Well, considering I started piano lessons when I was five years old, and slowly but surely the cello, percussion, and singing have become things I do regularly, music has become a big part of my life, and in many ways, it has changed who I am as a person. As a little boy, I found practicing tedious, and I didn't understand why I couldn't just "be good" at piano. And practicing wasn't just for going back and forth to Mr. Patterson's house; twice a year I would perform in a recital at either Augustana College or the great Butterworth Center. I knew it was important, yet I wasn't as dedicated as I should have been. This bad habit, or lack of habit, continued until I wasn't able to be comfortably playing piano anymore. I began to realize not only how vital practicing was to success, but that it was a lot easier said than done; you had to do some work. When I stopped taking piano lessons last year due to a theatre opportunity at Circa '21 (where I was constantly surrounded by great music), I started to really miss my old 30-minute lessons, and, after a year, I returned, promising my teacher that I would be focused, dedicated, and that I would work hard and practice. My following lessons have turned out to be amazing experiences, and I'm going to continue playing the piano as long as I can. All the walks to my piano teacher's house, the 10-minute periods where I would just have to finger out each and every note to learn them better, and the countless times he said, "Slow down! Easy does it" have really helped me improve as a person. Music has even given me a new view on life. In a way, the philosophy that it has given me is present many times in life. I've learned how nothing, including talent, can be a substitute for hard work and practice. I've learned to enjoy life and moments more from enjoying music, and music even helps me get through tough or blissful times. Even listening (and loudly singing) Beatles songs in the car from age six months to the present has been a fun way to be with my family and pass time on long trips to Chicago. And oh, those three-part Liverpool harmonies.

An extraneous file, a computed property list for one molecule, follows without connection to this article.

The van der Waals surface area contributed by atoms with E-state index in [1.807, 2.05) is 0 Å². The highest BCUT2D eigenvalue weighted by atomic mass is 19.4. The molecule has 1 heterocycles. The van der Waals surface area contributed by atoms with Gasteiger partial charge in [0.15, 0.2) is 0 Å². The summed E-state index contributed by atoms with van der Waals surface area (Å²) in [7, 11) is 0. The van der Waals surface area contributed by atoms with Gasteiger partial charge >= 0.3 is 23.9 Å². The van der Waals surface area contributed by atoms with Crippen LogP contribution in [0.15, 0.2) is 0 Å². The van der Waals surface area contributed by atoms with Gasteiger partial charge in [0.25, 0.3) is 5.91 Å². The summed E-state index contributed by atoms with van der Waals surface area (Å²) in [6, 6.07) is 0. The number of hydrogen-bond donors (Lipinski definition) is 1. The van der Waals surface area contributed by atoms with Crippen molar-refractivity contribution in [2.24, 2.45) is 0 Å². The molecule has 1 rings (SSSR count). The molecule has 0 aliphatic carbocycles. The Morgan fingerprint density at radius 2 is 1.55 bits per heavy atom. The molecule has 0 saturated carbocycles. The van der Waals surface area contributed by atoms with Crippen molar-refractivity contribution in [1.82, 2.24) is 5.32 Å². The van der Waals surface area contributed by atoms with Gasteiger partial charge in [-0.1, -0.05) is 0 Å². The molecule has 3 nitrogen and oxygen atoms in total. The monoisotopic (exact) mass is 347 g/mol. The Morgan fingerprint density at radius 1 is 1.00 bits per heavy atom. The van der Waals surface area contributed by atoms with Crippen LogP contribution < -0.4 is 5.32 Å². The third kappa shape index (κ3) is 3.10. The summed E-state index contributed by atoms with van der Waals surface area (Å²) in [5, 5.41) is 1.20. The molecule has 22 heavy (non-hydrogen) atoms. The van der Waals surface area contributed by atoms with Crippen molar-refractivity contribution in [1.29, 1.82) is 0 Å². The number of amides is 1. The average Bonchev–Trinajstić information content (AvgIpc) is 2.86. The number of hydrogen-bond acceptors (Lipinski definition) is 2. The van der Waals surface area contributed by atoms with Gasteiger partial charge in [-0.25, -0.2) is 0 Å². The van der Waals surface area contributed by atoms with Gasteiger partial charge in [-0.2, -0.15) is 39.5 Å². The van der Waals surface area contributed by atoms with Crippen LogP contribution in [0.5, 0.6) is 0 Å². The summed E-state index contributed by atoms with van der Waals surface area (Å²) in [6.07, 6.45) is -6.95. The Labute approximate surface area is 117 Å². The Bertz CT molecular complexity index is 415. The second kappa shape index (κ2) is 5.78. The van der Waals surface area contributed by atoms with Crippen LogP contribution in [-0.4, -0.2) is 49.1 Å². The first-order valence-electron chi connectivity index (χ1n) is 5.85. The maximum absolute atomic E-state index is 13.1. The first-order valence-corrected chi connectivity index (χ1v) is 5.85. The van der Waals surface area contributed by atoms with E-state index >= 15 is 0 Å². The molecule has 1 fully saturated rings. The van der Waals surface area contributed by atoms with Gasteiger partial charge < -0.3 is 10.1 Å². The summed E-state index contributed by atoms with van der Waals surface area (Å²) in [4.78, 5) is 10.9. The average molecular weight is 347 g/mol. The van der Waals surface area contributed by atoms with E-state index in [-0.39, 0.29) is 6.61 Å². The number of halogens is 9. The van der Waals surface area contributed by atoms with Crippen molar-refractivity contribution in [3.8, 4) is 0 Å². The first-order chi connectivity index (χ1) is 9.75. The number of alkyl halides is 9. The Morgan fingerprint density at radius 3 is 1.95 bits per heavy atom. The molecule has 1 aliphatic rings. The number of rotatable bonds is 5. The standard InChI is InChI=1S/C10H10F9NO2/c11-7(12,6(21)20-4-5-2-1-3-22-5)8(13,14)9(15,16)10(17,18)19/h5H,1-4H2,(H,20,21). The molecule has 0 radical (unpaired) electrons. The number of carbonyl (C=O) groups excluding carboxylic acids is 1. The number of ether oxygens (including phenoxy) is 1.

Music affects me in so many different aspects, as well as being enjoyable, and I can see myself in 10, 20, or 60 years enjoying the piano by myself, or playing the cello in a symphony, or even rocking out with 65-plus buddies on the drum set. Music has helped me improve myself, and music has become a part of me, a part of who I am. Music means a lot to me, and I'm very grateful for that.

Oliviya Caruthers, age 10, Davenport:

What does music mean to me? If you thought about it, you just might know. To me music tells my feelings, expresses who I am, and tells me a story. Sometimes I wonder what music is. I learned music is what you want it to be. I don't care what others think about it; all that matters to me is what I believe what music means to me.

Music comes from the soul and heart, whether you're singing or playing an instrument. True music that originally comes from the heart is the one people love best. I asked two people what music meant to them. The first one said it relaxes your mind and helps you go with the flow. The second one said it is freedom and is letting you be you and no one can do anything about it.

Everyone has their opinion. I have mine, and they have theirs. That is what music truly means to me in my heart. Never let anyone change your feelings about music, because music is a great part in life.